|Boston College * (2021 data)||30%||20%||50%||705-760||730-780||1430-1510||33-34|
|University of Denver||27%||23%||50%||620-710||600-690||1240-1390||28-32|
|University of South Carolina||33%||17%||50%||600-690||580-690||1200-1380||27-32|
|University of Connecticut||44.2%||6.1%||50.3%||610-710||610-730||1240-1410||28-33|
|Indiana State University||44%||9%||53%||590-690||590-710||920-1140||17-24|
|Washington and Lee University||28%||26%||54%||700-753||710-780||1410-1533||32-34|
|Wake Forest University||23%||32%||55%||680-740||700-770||1400-1500||31-34|
|University of Wisconsin-Madison||18%||38%||56%||660-730||690-780||1370-1500||28-33|
|Central Michigan University||49%||8%||57%||500-620||480-600||980-1200||21-27|
|Texas State University||49%||8%||57%||500-600||480-580||990-1170||19-26|
|University of Miami||35%||22%||57%||650-730||660-750||1330-1450||30-33|
|Cornell University (partially test blind)||43%||17%||60%||710-770||750-800||1470-1550||33-35|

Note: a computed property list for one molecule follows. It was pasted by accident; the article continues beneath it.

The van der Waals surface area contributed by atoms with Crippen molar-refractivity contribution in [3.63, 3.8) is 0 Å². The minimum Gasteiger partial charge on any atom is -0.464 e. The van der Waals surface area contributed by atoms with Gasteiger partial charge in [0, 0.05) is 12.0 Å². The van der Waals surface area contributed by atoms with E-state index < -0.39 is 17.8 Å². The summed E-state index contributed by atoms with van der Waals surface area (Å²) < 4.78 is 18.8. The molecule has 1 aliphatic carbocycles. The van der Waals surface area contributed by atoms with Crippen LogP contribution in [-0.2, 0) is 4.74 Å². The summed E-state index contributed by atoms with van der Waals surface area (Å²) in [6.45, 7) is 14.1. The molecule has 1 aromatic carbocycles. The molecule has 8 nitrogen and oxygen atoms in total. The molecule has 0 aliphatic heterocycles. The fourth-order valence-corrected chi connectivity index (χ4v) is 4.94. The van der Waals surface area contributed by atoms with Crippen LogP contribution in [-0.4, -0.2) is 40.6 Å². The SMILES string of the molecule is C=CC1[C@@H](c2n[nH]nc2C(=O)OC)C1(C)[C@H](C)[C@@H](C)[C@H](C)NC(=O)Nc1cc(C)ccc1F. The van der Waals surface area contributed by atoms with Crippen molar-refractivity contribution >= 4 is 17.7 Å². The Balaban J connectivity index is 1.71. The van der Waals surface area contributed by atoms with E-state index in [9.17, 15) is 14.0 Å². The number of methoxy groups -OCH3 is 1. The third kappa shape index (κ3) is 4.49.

|Harvey Mudd College||43%||17%||60%||720-770||760-790||1480-1560||34-36|
|Rocky Mountain College||11%||49%||60%||470-600||500-630||940-1240||18-24|
|Washington University in St. Louis||27%||33%||60%||730-770||770-800||1500-1570||33-35|
|University of Illinois at Urbana-Champaign||44%||20%||64%||660-740||680-790||1350-1510||29-34|
|University of North Dakota (*2021 data)||6%||59%||65%||550-630||560-660||1120-1265||20-26|
|Michigan State University||51%||14%||65%||550-660||550-680||1110-1320||24-30|
|University of Notre Dame||36%||31%||67%||700-760||720-790||1420-1550||32-35|
|Case Western Reserve University||42%||27%||69%||680-750||730-790||1420-1520||32-35|
|College of WIlliam and Mary||52%||18%||70%||695-750||680-770||1375-1520||32-34|
|North Carolina State University||30%||40%||70%||620-700||625-740||1260-1420||24-31|
|Carnegie Mellon University||50.5%||19.7%||70.2%||720-770||770-800||1500-1560||34-35|